In this study, a number of mature extracted human molars teeth, in good dental health were washed and cleaned and sectioned longitudinally into fifteen samples of relevant sizes under water cooling by a low-speed saw and a polishing machine. A high peak power Nd: YAG laser; operating at 1064nm wavelength and 3.6W continuous (CW) diode laser; operating at 808 nm wavelength were employed to irradiate the tooth samples’ surfaces. The teeth samples were immersed in silver nano-colloidal solution and illuminated by different lasers conditions.

The laser heating effect profiles was studied numerically after substituting specific values of point and line heating sources and specific locations of the point source. A computer simulation program was constructed to predict the formability of the laser effect in the enamel. Pulsed Nd: YAG laser irradiation has produced morphological and structural modifications which help preventing chances for tooth decay. The treated enamel surface showed higher roughness; resulted from laser induced-crystallographic process. This was useful to insert silver nanoparticles between the enamel granules by diode laser heating effect on enamel.

Sharper, overlapping, and more interconnected rods with one another have resulted, which represent higher tooth resistance to demineralization. The surface of the treated enamel samples formed regular inter-connected chain-like merged grains. Glasslike structures and columns; isolated by voids, were seen and this is ascribed to the vaporized water and organic components. Surface transformations have resulted from fusing the enamel throughout the period of laser irradiation, then by re-crystallization throughout cooling. The induced laser modifications in enamel components; like organic content of the mineral phases, water, and carbonate, have reduced the enamel stress and its solubility. The Ca/P ratio increase has increased the enamel microhardness, resulting in better dental protection against decay.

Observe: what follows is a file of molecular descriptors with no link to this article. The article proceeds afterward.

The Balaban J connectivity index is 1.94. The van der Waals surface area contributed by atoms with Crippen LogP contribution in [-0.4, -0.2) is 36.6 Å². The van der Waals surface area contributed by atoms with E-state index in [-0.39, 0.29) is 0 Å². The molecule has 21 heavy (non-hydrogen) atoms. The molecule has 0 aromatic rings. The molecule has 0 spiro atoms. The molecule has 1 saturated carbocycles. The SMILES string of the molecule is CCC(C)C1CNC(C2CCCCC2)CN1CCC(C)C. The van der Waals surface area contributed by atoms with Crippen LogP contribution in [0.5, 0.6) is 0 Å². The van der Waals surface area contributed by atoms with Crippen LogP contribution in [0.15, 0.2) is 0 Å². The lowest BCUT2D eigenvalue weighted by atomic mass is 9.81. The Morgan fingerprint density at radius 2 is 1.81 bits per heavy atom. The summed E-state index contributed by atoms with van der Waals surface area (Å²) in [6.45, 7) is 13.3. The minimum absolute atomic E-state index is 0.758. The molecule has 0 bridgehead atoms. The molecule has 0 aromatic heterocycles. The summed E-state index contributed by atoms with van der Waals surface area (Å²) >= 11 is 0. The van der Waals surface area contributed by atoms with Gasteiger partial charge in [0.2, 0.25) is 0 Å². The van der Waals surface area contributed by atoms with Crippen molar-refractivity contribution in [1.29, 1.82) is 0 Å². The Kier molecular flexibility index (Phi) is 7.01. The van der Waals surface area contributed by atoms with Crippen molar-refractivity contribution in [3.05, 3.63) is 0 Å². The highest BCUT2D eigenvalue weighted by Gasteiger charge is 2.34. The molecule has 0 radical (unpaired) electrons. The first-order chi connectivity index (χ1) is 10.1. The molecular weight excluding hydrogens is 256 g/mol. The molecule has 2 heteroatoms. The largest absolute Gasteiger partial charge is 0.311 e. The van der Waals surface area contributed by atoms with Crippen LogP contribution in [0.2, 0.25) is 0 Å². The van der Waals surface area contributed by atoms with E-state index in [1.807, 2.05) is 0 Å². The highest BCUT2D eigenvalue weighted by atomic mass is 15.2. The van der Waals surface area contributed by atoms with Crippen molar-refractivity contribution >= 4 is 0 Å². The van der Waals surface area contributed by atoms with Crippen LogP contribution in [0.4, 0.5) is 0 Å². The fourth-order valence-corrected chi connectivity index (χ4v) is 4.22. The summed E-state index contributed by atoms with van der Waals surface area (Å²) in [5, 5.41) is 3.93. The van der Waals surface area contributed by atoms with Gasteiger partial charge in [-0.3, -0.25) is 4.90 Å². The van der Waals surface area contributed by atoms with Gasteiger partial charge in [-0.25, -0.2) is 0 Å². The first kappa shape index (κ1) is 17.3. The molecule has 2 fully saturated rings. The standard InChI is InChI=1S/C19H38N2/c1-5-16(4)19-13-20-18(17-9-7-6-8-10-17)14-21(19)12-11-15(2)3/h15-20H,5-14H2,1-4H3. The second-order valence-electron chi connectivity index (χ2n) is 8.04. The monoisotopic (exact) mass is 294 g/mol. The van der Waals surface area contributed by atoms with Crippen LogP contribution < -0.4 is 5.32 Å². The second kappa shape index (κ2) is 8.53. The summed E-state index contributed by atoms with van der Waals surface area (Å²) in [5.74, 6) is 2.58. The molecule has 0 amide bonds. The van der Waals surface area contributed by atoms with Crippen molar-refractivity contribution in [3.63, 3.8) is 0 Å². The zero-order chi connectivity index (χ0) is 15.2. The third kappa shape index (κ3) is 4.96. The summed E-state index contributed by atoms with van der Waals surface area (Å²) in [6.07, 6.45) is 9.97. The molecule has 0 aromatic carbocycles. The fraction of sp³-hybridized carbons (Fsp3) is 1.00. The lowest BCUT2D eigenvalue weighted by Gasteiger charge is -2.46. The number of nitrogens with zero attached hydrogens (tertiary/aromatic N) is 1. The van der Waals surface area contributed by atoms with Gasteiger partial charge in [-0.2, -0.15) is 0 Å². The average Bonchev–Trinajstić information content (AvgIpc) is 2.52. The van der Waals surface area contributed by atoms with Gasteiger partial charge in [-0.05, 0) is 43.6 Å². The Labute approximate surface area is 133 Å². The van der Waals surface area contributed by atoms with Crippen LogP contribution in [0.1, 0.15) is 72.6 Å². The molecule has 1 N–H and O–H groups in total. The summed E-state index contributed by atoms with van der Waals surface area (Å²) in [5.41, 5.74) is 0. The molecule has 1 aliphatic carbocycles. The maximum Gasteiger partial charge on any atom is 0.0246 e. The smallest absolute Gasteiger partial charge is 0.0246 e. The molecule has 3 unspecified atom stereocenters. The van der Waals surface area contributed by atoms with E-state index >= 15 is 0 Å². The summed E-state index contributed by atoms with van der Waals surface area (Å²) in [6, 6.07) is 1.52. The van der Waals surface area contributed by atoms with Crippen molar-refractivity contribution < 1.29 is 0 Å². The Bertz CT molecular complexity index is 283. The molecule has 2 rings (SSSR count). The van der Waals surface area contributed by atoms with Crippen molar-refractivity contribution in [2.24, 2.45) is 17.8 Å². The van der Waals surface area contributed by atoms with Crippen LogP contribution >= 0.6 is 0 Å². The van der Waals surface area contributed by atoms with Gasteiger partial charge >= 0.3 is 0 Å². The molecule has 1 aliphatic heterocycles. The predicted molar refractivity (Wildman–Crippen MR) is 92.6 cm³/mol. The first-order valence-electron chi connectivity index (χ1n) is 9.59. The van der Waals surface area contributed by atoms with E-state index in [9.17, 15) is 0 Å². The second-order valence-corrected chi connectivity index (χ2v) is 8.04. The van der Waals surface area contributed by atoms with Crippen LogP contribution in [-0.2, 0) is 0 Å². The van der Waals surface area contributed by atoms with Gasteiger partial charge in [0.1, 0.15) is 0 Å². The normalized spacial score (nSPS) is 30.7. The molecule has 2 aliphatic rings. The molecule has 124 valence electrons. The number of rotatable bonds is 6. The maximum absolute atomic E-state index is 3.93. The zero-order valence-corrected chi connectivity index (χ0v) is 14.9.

The enamel micro-channels were closed by the laser fused enamel and this stopped the acid from getting through the tooth, and as a result, minimized the dissolution of minerals. After laser treatment, the rods of the enamel structure appeared tangled to each other which resulted in a reduced acid infiltration and gave better tooth protection. These outcomes are supported by the weight loss measurements after demineralization which indicated a reduced solubility [14]. The nested antibacterial silver nanoparticles provided better enamel protection by levelling up the laser generated rough enamel surface. The current findings add new ideas for means of delaying dental decay. The computer model showed a very good match with the experimental findings which means a possible prediction of the laser treated profile prior to laser treatment.